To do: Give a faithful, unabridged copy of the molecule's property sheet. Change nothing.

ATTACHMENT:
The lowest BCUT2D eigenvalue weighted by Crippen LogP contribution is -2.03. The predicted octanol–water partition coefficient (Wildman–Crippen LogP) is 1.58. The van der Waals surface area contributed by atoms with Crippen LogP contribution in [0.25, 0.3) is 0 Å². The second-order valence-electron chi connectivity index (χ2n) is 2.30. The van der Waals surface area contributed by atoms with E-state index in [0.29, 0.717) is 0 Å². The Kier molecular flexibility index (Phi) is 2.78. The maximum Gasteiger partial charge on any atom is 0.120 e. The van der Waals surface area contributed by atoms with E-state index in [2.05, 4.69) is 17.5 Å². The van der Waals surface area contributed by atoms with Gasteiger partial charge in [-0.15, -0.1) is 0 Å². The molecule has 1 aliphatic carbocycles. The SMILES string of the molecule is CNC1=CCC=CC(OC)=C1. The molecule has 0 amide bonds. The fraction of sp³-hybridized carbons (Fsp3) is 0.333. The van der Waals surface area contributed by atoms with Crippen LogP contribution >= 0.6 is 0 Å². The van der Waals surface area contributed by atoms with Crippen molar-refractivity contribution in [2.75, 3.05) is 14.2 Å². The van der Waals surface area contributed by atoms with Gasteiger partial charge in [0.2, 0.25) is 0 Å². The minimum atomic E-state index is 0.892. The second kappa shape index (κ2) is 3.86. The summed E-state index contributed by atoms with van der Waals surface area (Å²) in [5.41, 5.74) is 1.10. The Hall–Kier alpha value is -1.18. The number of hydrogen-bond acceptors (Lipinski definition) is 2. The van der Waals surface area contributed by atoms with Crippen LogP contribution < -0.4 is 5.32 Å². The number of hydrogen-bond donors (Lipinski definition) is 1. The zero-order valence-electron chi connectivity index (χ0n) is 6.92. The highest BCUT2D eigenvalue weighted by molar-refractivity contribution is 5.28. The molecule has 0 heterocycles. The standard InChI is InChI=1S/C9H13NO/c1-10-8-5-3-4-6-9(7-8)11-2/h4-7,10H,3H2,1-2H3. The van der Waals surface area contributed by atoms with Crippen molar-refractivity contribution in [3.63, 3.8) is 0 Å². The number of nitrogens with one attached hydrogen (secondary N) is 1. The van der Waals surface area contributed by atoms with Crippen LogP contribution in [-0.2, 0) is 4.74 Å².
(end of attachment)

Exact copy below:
The lowest BCUT2D eigenvalue weighted by Crippen LogP contribution is -2.03. The predicted octanol–water partition coefficient (Wildman–Crippen LogP) is 1.58. The van der Waals surface area contributed by atoms with Crippen LogP contribution in [0.25, 0.3) is 0 Å². The second-order valence-electron chi connectivity index (χ2n) is 2.30. The van der Waals surface area contributed by atoms with E-state index in [0.29, 0.717) is 0 Å². The Kier molecular flexibility index (Phi) is 2.78. The maximum Gasteiger partial charge on any atom is 0.120 e. The van der Waals surface area contributed by atoms with E-state index in [2.05, 4.69) is 17.5 Å². The van der Waals surface area contributed by atoms with Gasteiger partial charge in [-0.15, -0.1) is 0 Å². The molecule has 1 aliphatic carbocycles. The SMILES string of the molecule is CNC1=CCC=CC(OC)=C1. The molecule has 0 amide bonds. The fraction of sp³-hybridized carbons (Fsp3) is 0.333. The van der Waals surface area contributed by atoms with Crippen LogP contribution >= 0.6 is 0 Å². The van der Waals surface area contributed by atoms with Crippen molar-refractivity contribution in [2.75, 3.05) is 14.2 Å². The van der Waals surface area contributed by atoms with Gasteiger partial charge in [0.2, 0.25) is 0 Å². The minimum atomic E-state index is 0.892. The second kappa shape index (κ2) is 3.86. The summed E-state index contributed by atoms with van der Waals surface area (Å²) in [5.41, 5.74) is 1.10. The Hall–Kier alpha value is -1.18. The number of hydrogen-bond acceptors (Lipinski definition) is 2. The van der Waals surface area contributed by atoms with Crippen LogP contribution < -0.4 is 5.32 Å². The number of hydrogen-bond donors (Lipinski definition) is 1. The zero-order valence-electron chi connectivity index (χ0n) is 6.92. The highest BCUT2D eigenvalue weighted by molar-refractivity contribution is 5.28. The molecule has 0 heterocycles. The standard InChI is InChI=1S/C9H13NO/c1-10-8-5-3-4-6-9(7-8)11-2/h4-7,10H,3H2,1-2H3. The van der Waals surface area contributed by atoms with Crippen molar-refractivity contribution in [3.63, 3.8) is 0 Å². The number of nitrogens with one attached hydrogen (secondary N) is 1. The van der Waals surface area contributed by atoms with Crippen LogP contribution in [-0.2, 0) is 4.74 Å².